Copyright ©2017 Distractify, Inc. All rights reserved.
Japan's 'Cat Islands' Offer Friendly Feral Cats, But Mask A Serious Health Problem

If you're obsessed with cats, then you've probably heard of the 'Cat Islands' in Japan.

There are 11 of these euphoric islands in the country, and they're filled with free-roaming felines that thrive happily, as there are no natural predators to threaten them. 

Obviously, once people caught wind of the Cat Islands, like Ainoshima, they began visiting the hell out of them.

Homeless hairstyle and stray cat. #cat #catisland #東北 #pacific

A post shared by fuad.ikhwanda (@dafuado) on

The cats were originally brought to the islands by fishermen who were trying to regulate the rodent populations that were messing with whatever they stored on the island. Plus, no one wants to have a boat filled with mice and rats.

And although the place sounds like paradise for cat lovers, there's a big problem on islands like Ainoshima.

Cats island!! Ai no shima!! #ねこだらけ #相島 #福岡 #新宮 #ainoshima #fukuoka #cat #catstagram

A post shared by Ricky's Tea (@rickys_tea) on

Animal photographer Andrew Marttila visited the islands to snap photos of the cats, but ended up bringing awareness to the bevy of health problems the little kitties are experiencing in their secluded getaway spots. 

"For us cat lovers, there’s something pretty special about an area littered with dozens of cats. What you’re not seeing, however, are all the cats and kittens suffering from very treatable illnesses," Marttila told The Huffington Post.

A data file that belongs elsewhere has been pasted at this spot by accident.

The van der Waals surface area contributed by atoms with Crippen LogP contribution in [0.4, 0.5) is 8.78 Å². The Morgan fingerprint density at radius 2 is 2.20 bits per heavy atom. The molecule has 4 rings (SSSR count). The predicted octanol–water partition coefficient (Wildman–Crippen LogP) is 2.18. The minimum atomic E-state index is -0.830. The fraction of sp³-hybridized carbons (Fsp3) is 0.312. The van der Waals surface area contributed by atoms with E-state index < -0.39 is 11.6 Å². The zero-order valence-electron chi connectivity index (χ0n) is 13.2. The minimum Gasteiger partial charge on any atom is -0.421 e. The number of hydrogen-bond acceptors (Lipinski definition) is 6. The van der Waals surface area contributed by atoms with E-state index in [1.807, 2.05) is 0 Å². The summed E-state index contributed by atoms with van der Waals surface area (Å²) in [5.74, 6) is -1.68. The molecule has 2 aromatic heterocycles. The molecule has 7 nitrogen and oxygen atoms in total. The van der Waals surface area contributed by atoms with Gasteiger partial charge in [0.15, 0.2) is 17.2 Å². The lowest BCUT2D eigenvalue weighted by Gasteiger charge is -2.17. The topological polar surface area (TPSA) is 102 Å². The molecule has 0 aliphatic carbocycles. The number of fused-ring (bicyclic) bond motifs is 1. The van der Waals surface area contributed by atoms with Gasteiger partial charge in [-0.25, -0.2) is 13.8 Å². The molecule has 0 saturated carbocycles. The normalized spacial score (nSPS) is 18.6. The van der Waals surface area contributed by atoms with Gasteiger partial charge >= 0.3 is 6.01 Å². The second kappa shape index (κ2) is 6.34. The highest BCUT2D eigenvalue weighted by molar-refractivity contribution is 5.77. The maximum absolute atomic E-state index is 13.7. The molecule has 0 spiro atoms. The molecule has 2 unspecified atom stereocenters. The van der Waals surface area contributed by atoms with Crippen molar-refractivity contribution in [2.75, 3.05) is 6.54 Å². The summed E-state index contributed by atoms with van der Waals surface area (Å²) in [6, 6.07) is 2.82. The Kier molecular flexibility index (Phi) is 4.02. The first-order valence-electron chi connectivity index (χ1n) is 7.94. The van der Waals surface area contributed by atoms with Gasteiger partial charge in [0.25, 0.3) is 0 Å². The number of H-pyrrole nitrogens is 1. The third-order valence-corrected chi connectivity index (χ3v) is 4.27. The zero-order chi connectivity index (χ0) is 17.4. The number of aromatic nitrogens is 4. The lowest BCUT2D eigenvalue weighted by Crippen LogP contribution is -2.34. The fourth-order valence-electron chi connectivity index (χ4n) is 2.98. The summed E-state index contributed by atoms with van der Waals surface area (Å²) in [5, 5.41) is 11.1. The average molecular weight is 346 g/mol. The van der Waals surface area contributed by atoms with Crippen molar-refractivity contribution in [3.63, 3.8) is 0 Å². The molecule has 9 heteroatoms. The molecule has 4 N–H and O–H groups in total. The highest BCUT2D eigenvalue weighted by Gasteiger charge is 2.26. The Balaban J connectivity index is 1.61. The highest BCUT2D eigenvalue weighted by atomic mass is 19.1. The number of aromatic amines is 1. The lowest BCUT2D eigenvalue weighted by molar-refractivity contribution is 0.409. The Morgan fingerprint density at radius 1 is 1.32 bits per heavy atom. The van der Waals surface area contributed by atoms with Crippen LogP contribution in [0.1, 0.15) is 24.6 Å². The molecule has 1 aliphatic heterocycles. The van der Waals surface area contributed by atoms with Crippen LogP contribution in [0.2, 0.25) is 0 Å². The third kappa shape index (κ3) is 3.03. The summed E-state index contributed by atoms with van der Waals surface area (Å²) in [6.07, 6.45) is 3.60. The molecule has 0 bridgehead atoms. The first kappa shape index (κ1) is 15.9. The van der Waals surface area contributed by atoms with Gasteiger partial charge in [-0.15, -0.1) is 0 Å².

Without veterinarians or a way of caring for the cats, overpopulation is becoming a real problem. 

No photos pls. #pawparazzi [@yoshiandkimba]

A post shared by Andrew Marttila (@iamthegreatwent) on

Hannah Shaw wrote about the myriad problems the kitties face on the islands. Young cats are being plagued with respiratory infections, and overpopulation caused by abundant food sources provided by human tourists have resulted in brutal fights between males fighting for territory. Some argue that "nature" should just run its course, but human intervention is what caused such a boon in cat populations in the first place.

Some cat islands, like Tokonoshima, for example, are implementing "trap-neuter-return" programs.

The cats are humanely captured, neutered or spayed, and then given necessary vet care and returned back to their home lives. The program has also helped to keep the local endangered rabbit species from going extinct in the region, as well.

You can check out more of Marttila's photographs of his trip to cat island on his Instagram and website.

Quantcast